Sunday, May 31, 2009

Humans meant to be herbivores

OK, I'm an omnivore, I admit it (although I'm eating more and more vegetarian meals). The arguments for vegetarianism and veganism based on health and the environment appeal to me, but I've also been influenced by the arguments that humans need meat, that we can't get certain nutrients without it, and that we've evolved to eat it.

But not so fast. In a comment on Colin Beavan's "No Impact Man" blog regarding the eating of red meat, one person made some very compelling arguments that humans are meant to be vegetarian--some of which seem very intuitive. For example, the fact is that unlike most carnivorous mammals, humans have neither the sharp nails to tear prey apart nor the sharp teeth needed to eat uncooked meats. Also, we don't have stomach acids as strong as most carnivores, which allows them to eat raw meat and not be hurt by the bacteria. For humans, that means that until we learned to cook meat (or realized we could eat meat burned in forest fires), we couldn't eat it at all, because the bacteria would kill us. In addition, when we eat meals rich in meat, we often feel stuffed and sluggish, which is the exact opposite of what we should feel after eating as creatures that prehistorically needed to be able to run fast, run long, and climb to escape predators.

Less obvious is the fact that we have long intestines like most herbivores, which allows us a long time to digest vegetables and grains, which is important for energy and for extracting as many nutrients as possible. This also means, however, that we digest meat slowly, absorbing the fat and cholesterol in the process (with all the health problems that result) and producing the sluggish feelings described above. In contrast, most carnivorous mammals have much shorter intestines than humans, which allows them to digest meat quickly without absorbing the fat and cholesterol.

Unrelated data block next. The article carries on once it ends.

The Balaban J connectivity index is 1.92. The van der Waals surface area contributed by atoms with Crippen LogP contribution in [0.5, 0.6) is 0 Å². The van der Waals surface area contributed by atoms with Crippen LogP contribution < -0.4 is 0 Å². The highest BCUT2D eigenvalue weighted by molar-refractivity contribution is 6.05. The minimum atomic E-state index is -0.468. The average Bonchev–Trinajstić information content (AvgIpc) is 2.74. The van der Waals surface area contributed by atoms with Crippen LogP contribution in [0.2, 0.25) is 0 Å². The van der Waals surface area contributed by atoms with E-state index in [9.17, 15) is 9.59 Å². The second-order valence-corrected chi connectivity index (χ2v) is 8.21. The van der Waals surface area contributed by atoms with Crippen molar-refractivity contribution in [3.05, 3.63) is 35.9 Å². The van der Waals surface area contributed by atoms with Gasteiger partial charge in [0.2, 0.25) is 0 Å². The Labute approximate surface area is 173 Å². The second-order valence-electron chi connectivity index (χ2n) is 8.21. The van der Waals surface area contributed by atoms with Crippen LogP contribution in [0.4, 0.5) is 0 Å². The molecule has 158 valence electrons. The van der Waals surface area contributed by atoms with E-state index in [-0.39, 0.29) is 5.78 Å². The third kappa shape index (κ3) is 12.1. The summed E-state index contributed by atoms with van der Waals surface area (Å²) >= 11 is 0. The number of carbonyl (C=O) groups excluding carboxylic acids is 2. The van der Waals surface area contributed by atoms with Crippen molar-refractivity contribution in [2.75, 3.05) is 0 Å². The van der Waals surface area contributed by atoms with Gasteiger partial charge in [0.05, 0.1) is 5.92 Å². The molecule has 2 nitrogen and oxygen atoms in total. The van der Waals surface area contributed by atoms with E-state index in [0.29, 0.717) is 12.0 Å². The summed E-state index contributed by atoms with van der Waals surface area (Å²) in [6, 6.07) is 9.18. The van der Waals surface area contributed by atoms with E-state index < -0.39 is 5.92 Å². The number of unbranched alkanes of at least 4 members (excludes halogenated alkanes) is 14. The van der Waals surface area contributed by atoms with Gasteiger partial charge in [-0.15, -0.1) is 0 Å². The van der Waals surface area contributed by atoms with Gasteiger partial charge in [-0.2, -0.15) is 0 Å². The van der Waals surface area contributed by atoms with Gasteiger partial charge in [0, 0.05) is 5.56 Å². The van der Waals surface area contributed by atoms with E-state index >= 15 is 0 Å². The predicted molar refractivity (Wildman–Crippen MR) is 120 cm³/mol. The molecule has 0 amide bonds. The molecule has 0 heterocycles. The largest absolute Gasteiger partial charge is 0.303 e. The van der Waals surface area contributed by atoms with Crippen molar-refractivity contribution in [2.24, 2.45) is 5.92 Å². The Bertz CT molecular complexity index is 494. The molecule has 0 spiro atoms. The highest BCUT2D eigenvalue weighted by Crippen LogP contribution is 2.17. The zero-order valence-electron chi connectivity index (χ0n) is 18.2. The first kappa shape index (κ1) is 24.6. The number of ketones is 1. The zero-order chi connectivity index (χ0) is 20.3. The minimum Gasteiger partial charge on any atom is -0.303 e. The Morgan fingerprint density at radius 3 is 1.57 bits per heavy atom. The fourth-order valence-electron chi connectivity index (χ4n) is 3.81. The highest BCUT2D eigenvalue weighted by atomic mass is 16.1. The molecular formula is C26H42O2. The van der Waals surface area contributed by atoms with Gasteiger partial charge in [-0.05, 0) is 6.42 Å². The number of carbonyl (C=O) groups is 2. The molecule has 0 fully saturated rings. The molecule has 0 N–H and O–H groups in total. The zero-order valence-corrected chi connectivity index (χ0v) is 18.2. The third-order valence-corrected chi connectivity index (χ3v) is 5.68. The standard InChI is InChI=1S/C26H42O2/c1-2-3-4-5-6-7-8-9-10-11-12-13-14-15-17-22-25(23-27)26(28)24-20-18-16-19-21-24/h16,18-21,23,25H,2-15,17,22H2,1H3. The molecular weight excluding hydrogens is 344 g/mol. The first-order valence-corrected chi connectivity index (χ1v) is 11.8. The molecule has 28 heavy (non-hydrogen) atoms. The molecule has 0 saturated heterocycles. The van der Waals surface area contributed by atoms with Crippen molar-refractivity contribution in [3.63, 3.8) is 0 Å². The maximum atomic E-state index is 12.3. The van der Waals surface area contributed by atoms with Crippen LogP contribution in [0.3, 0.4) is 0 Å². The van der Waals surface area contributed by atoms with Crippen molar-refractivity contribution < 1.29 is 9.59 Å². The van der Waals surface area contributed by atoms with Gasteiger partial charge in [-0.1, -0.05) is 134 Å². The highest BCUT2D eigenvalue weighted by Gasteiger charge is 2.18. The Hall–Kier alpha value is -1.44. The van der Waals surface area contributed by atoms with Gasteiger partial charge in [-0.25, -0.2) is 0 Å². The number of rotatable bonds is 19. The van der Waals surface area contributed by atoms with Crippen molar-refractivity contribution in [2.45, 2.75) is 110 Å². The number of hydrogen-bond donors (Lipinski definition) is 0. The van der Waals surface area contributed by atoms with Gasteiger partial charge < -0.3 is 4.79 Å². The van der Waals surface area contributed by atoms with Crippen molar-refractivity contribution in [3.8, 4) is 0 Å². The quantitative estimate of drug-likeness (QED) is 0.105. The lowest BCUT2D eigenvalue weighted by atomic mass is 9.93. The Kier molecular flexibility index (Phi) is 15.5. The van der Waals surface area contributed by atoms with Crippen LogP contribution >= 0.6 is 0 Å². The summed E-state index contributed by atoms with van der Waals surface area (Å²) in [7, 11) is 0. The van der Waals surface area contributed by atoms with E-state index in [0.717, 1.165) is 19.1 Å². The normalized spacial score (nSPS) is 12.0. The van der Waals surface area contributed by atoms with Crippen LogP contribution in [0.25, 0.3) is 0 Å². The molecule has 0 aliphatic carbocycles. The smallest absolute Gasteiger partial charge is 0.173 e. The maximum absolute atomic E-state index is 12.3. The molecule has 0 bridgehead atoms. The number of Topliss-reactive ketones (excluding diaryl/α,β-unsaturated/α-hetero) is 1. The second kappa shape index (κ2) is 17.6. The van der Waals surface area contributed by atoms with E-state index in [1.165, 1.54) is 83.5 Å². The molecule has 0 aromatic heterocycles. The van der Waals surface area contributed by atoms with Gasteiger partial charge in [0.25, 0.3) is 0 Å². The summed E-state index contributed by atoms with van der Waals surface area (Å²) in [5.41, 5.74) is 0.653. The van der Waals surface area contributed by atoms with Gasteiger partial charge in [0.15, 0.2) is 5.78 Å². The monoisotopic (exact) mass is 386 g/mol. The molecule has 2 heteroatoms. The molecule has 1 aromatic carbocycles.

All of this suggests that while humans have been eating meat for a long time, we haven't been eating it throughout our existence and therefore probably didn't evolve to eat meat. One interesting fact to note is that Genesis, in the Bible, records that at one time, humans didn't eat meat. Only after Noah and the flood did God give humans "permission" to eat meat.

1 comment:

  1. Good 'food' for thought! While I don't believe in cross-species evolution I do believe in the evolution within species - kind of hard not to when we still have tail bones, organs that serve no known purpose, and extra teeth! So.. what if humans lost the sharp teeth and longer intestine after learning to cook meat? A HA! ;)